A College Student on Losing DACA Rights: "I Have No Other Home"
It was a frigid day in March of 1997 when my parents and I arrived in America from Argentina. We packed our bags and set out into territory uncharted by our family to give me a better opportunity for school, for a better life, for hope. They came with legal visas, but, uninformed and with no one to guide them, they failed to obtain work permits—so when their visas expired, they stayed and worked anyway. We left behind our dog, our friends, our family, jobs, you name it. But we also left behind poverty, a high-crime neighborhood, and grim job and education prospects.
Or at least that’s how my parents tell it. I was 2 years old—so I don’t remember any of this.
VIDEO: This Is How We Feel Today: Life After DACA
The first thing I do remember is Christmas morning in a wood-paneled, partially finished basement in West New York, NJ, where we—my young parents and I—first lived. I remember is Bergenline Avenue, watching Sesame Street, and playing in Donnelly Memorial Park in my '90s multi-colored parka. I remember moving to River Edge, NJ, where I became a big sister and had my first kiss on the corner Fifth and Midland Ave. I remember the living room where I watched The Simpsons and came out to my parents. My first memories of the U.S. are like those of any American—they're of the story I call home.
Though Spanish was my first language, I picked up English well enough in day care and through daytime television to bypass the need for ESL. I have no foreign accent. (Though if I did, would that make me less American?)
Still, I am not a citizen. My friends were shocked when I told them I couldn’t go on my high school trip to Europe because I might not be able to come back. I had been living in an upper middle-class town, attending a school that gave every student a laptop to do their homework on. My status as an undocumented immigrant was completely invisible—as far as anyone could tell, I was a normal American teenager.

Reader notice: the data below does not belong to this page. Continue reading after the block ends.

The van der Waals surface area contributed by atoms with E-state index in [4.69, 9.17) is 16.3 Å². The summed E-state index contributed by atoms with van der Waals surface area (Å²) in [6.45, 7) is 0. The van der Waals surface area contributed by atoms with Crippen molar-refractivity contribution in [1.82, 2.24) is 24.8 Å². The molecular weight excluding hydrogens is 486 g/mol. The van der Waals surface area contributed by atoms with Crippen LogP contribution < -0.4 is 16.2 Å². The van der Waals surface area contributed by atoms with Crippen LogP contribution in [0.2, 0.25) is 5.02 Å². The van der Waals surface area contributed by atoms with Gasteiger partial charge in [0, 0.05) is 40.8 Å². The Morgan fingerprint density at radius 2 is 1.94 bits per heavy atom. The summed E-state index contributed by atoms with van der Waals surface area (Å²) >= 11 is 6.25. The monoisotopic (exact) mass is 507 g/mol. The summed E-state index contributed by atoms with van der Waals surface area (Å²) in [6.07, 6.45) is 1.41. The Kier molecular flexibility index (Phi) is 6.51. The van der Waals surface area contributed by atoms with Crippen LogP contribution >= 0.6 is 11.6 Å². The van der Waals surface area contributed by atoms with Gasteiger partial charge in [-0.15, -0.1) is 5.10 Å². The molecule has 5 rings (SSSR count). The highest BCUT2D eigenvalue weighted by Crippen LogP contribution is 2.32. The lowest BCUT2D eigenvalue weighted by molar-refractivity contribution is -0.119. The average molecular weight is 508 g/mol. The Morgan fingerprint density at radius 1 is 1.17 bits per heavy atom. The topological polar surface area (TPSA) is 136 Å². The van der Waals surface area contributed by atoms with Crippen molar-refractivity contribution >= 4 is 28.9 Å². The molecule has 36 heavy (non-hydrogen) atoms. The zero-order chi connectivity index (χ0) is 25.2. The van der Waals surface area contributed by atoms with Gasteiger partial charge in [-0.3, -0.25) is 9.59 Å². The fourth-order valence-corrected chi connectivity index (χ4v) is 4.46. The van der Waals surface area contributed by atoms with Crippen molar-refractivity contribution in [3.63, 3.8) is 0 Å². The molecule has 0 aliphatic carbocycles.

When I reached my senior year, I felt like I didn’t have a future. There wasn’t anyone else at my school who was also unable to go to college. Then, in 2012, I heard about DACA, an initiative created by the Obama administration that would allow me to study and work here without the fearing deportation.
DACA has allowed me to go to college like the rest of my friends shortly after my high school graduation in 2013. I stayed out of trouble, buckled down, and studied, getting into the honors program at Bergen Community College; studying Mandarin Chinese, my fourth language after Spanish, Italian, and English; and even picking up a few leadership positions on campus. I’ve also been able to work in office settings without an issue—at the moment I work an administrative assistant and study part time. In my time off, I write fiction and poetry. I hope to pursue a career in social work and start a used-book business on the side. I love the life my family has built for me, and I am forever grateful for it. It was hard in the beginning, but DACA gave me a reason to keep working on it.
It’s funny, America was always home to me, but I only started strongly identifying as an American when I saw the rallies in Charlottesville—people trying to tell us immigrants that we are not welcome. I was never a fan of anyone telling me I couldn’t do this or be that. After seeing myself as a foreigner for so long, it felt strange yet liberating to understand that my outsider status doesn't need to conflict with my belonging here. Here, in the ultimate melting pot (or salad bar), I can retain everything I am—an Argentine-born, queer, transgender student, administrative assistant, and writer—and still be a part of something bigger. I can be me, which is something I struggled to be for so long. Here, I can be a proud immigrant and an American. That’s part of the beauty of the only home I’ve ever known.
Losing DACA has me worried—though to be honest, I thought it was going to happen even sooner. My girlfriend, Alyson, and a few friends who know of my status keep asking me what it means for me. Alyson, who’s an American citizen, wants to marry me so that I can become a resident. It’s a tempting offer, but there’s so much that marriage implies, legally, culturally, and ideologically, and it’s not a decision I want to take lightly.
Though some are optimistic, I cannot help but fear I will be made to leave everything I have ever grown to love in this country: Weekends spent discovering North Jersey's underground music scene, Fourth of July barbecues, diners, New York City, road trips to the Florida Keyes, my friends, the diversity, and so much more.
There is a life I have built—and want to continue building. It’s here, in River Edge, New Jersey, in the United States. While I will forever hold onto Argentine culture as a part of me, I will never see it as my home. I have no other home to "go back to." This is my home.